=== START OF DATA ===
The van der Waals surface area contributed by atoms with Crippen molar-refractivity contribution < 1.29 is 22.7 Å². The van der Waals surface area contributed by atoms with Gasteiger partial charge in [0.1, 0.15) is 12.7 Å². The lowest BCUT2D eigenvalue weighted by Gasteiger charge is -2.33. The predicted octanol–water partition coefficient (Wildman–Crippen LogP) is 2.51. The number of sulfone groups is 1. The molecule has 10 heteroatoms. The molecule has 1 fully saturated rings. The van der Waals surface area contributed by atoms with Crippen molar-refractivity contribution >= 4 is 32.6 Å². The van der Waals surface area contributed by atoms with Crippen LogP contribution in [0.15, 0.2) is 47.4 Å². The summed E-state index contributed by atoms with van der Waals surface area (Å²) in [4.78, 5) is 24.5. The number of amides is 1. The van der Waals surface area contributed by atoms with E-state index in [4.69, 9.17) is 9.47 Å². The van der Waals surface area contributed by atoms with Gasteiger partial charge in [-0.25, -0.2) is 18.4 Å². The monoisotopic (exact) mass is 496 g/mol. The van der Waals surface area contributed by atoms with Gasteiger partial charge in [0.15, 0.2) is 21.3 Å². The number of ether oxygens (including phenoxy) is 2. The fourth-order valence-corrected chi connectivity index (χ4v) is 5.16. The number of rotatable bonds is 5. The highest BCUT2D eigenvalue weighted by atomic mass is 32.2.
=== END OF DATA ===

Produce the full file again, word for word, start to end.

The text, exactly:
The van der Waals surface area contributed by atoms with Crippen molar-refractivity contribution < 1.29 is 22.7 Å². The van der Waals surface area contributed by atoms with Gasteiger partial charge in [0.1, 0.15) is 12.7 Å². The lowest BCUT2D eigenvalue weighted by Gasteiger charge is -2.33. The predicted octanol–water partition coefficient (Wildman–Crippen LogP) is 2.51. The number of sulfone groups is 1. The molecule has 10 heteroatoms. The molecule has 1 fully saturated rings. The van der Waals surface area contributed by atoms with Crippen molar-refractivity contribution >= 4 is 32.6 Å². The van der Waals surface area contributed by atoms with Crippen LogP contribution in [0.15, 0.2) is 47.4 Å². The summed E-state index contributed by atoms with van der Waals surface area (Å²) in [4.78, 5) is 24.5. The number of amides is 1. The van der Waals surface area contributed by atoms with E-state index in [4.69, 9.17) is 9.47 Å². The van der Waals surface area contributed by atoms with Gasteiger partial charge in [-0.25, -0.2) is 18.4 Å². The monoisotopic (exact) mass is 496 g/mol. The van der Waals surface area contributed by atoms with Gasteiger partial charge in [0.15, 0.2) is 21.3 Å². The number of ether oxygens (including phenoxy) is 2. The fourth-order valence-corrected chi connectivity index (χ4v) is 5.16. The number of rotatable bonds is 5. The highest BCUT2D eigenvalue weighted by atomic mass is 32.2.